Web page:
Oh, Deere! And, A Buttery Roadside Attraction!
We appreciate the beauty of a rural Midwest landscape as we travel. Gosh, it's wonderful to roll down the windows to enjoy the fresh air along the open road. In farming communities, rows of colorful crops line up perfectly against the giant blue skies. And, if you're lucky, you'll hear the occasional rumbling of the Deere stirring in the fields. Oh, yeah, those green and yellow John Deere tractors working the land.
Now, my first John Deere was not so big, but it was picked out by my dad and it was awesome! It was a riding mower that easily manicured my lawn spring, summer and fall. Come winter, I attached a bright yellow plow to the front of my little green machine and was ready to take on some serious suburban driveway snow. Yeah, baby!
On the other hand, my husband, John, grew up in a farming community where a spin in the field on a Deere was a livelihood for many residents. Year round, tractors of all sorts, including John Deere tractors, were put to good use on the farm. So, as we approached the town of Waterloo located northwest of Cedar Rapids, Iowa, there was no question that we both had an interest in stopping at the John Deere Tractor and Engine Museum. The museum has cool tractors on display and it's free! Sounded like a good way to spend the morning, and... it was.
As with most museums, our pup wasn't allowed to go inside to check out the cool tractor equipment. This is when pup gets to spend quality time with one of us as the other person explores. Then we switch. It's just what we do traveling with our furry best friend.
The John Deere Tractor and Engine Museum is housed in the site of the first Deere tractor factory. Upon arrival, staff greet visitors with a ticket in the form of an employee "Time Card" and send you on your way into the museum. Halfway through the museum is an old-fashioned employee punch clock exhibit. Insert your ticket into the machine and it'll be punched with the date and time of your visit. Instant souvenir! Neat idea!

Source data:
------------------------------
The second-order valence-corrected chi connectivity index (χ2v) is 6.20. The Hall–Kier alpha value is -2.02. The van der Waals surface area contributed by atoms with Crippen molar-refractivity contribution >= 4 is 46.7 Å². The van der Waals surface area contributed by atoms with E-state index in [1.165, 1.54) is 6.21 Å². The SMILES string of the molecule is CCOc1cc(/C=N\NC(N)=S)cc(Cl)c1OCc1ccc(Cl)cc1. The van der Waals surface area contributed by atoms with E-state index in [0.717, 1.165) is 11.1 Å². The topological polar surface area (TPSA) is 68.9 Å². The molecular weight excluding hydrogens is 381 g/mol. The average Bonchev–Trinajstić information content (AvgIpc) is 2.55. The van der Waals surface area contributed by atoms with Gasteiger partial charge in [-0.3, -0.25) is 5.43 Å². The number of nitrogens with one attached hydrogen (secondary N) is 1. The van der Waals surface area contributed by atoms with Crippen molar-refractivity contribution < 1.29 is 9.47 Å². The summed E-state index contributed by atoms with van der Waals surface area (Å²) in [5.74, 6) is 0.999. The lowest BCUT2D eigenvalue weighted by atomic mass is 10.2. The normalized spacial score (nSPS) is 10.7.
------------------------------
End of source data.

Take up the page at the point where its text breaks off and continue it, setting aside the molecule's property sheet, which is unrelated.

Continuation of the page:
We learned a bit about John Deere, both the man and the company, on our trip to Waterloo. John Deere, the man, was born in Vermont and eventually became a blacksmith. After moving to the Midwest, we learned Deere came up with an innovative walking-plow design, allowing for the plow to clean itself of sticky soil as it was moved through the field. This design meant farmers didn't have to continually stop every few yards to clean the plow. A replica of the 1837 walking plow is on display. If you're a hands-on kind of person, there's an exhibit that allows folks to grip the handles of a steel walking plow. There were several folks tinkering with that particular display.
Follow the long green line on the floor to other exhibits and you'll learn how the company moved to motorized tractors and how they came to exist in Waterloo. There are exhibits about other companies Deere acquired through the years, production, and a bit about the engineering and design of tractors and engines. Being an engineer himself, my husband, John, found some of the engineering displays of interest. Hmmm... a tractor-riding engineer. Yes, this was definitely a good stop for him on our road trip.
The museum also shines a spotlight on John Deere's contribution to the World War II efforts. During that time the company was involved in the production of ammunition, aircraft parts, tractors, and tank transmissions to name just a few. The museum also pays tribute to the factory men and women who served in various roles as part of the war effort.